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Christian students win right to have Christian leaders

A federal judge granted students in a Christian business club at the University of Iowa the right to choose leaders who uphold their religious beliefs.

The university had withdrawn the registration of the club, BLinC, after a homosexual student complained he was not allowed to lead Bible studies and take other leadership roles.

But the club’s complaint argued a pro-gay club and other clubs had been allowed to choose leaders according to their own criteria.

The ruling by Judge Stephanie Rose protected individual university officials but ordered the university to $1 damages and to not enforce its Human Rights Policy against the club.

The judge mentioned the university showed bias toward the club because other student organizations were not held to the same standard.

The non-profit legal group Becket, which defended the club, said the university “kicked Business Leaders in Christ off campus because the group requires its student leaders to affirm and live by its religious beliefs. After the university admitted that it knowingly targeted and deregistered BLinC and other religious groups, the court … ruled that the university must end its unequal treatment.”

The university similarly discriminated against 32 religious campus groups.

“Yet the university permits fraternities to remain single-sex and allows other groups to limit their leaders (and even members) to students who share their mission,” Becket said.

The court’s ruling states: “The Constitution does not tolerate the way [the university] chose to enforce the Human Rights Policy. Particularly when free speech is involved, the uneven application of any policy risks the most exacting standard of judicial scrutiny, which [the university] ha[s] failed to withstand.”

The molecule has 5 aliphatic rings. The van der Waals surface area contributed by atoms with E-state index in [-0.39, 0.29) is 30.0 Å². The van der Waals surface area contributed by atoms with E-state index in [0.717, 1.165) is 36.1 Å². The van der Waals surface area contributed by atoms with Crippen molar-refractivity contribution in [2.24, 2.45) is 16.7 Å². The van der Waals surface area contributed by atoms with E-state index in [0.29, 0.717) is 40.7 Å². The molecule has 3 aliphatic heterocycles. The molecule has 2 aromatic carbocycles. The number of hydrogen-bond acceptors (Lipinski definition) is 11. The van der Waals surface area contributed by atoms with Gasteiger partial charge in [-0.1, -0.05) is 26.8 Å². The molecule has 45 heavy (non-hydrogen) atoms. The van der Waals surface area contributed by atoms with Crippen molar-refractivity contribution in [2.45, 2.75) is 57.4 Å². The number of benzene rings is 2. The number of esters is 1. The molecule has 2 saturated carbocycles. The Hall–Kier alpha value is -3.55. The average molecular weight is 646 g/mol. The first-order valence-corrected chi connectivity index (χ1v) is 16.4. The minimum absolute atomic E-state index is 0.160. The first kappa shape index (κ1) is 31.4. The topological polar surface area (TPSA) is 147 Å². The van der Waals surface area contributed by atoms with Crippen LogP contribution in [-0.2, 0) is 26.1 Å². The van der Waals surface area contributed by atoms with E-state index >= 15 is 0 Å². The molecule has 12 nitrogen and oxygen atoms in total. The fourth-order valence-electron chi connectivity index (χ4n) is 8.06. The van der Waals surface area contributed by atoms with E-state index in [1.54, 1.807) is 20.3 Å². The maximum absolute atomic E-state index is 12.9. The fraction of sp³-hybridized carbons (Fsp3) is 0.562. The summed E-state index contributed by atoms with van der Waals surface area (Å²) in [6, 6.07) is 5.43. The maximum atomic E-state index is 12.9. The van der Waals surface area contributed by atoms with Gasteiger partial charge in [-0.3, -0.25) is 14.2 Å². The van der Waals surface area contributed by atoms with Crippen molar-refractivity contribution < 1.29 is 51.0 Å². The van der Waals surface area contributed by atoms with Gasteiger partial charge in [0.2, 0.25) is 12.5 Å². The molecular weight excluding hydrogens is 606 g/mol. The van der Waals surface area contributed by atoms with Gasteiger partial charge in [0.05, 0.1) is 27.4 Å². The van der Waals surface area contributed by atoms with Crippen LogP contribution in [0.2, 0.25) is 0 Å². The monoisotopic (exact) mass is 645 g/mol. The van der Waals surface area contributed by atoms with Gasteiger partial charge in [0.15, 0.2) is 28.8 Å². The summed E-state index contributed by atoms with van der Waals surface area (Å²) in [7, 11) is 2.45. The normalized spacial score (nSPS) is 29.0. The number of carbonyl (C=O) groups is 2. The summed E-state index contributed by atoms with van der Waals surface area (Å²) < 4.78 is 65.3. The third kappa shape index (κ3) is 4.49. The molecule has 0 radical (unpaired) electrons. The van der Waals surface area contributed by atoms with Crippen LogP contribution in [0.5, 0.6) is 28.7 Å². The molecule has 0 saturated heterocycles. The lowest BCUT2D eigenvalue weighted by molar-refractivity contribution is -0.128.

Club member Jake Estell said: “We are grateful the court protected our rights today — to let us have the same rights as all student groups to express our viewpoints freely on campus and to be who we are. This victory reinforces the commonsense idea that universities can’t target religious student groups for being religious.”

The club allows anyone to be a member, but to preserve its religious mission, it asks leaders to affirm that they believe in and live according to its Christian beliefs.

“The university wanted a license to discriminate, and Judge Rose said no way,” said Eric Baxter, vice president and senior counsel at Becket. “This ruling is a win for basic fairness, but it is also an eloquent plea for civility in how governments treat Americans in all their diversity. As a governmental body bound by the First Amendment, the university should have never tried to get into the game of playing favorites in the first place, and it is high time for it to stop now.”

Becket has a parallel lawsuit against the university over its treatment of InterVarsity Christian Fellowship.

The lawsuit by BLinC was filed after the university ordered the students to change their statement of faith and behave in an “acceptable” way when choosing leaders.

“Meanwhile, the university permits the largest groups on campus, fraternities and sororities – which comprise almost 20 percent of the student body – to remain single-sex, as well as sports clubs, feminist groups, and advocacy groups to limit their leaders and even members to students who share their mission,” said Becket.

Federal officials had sided with the students, stating the university discriminated against the club “because its message failed to conform to university orthodoxy.”

That not only harms “the free and open discourse” of the university, it also is “a textbook violation of BLinC’s First Amendment rights” to free association, free speech and the free exercise of religion, a government filing said.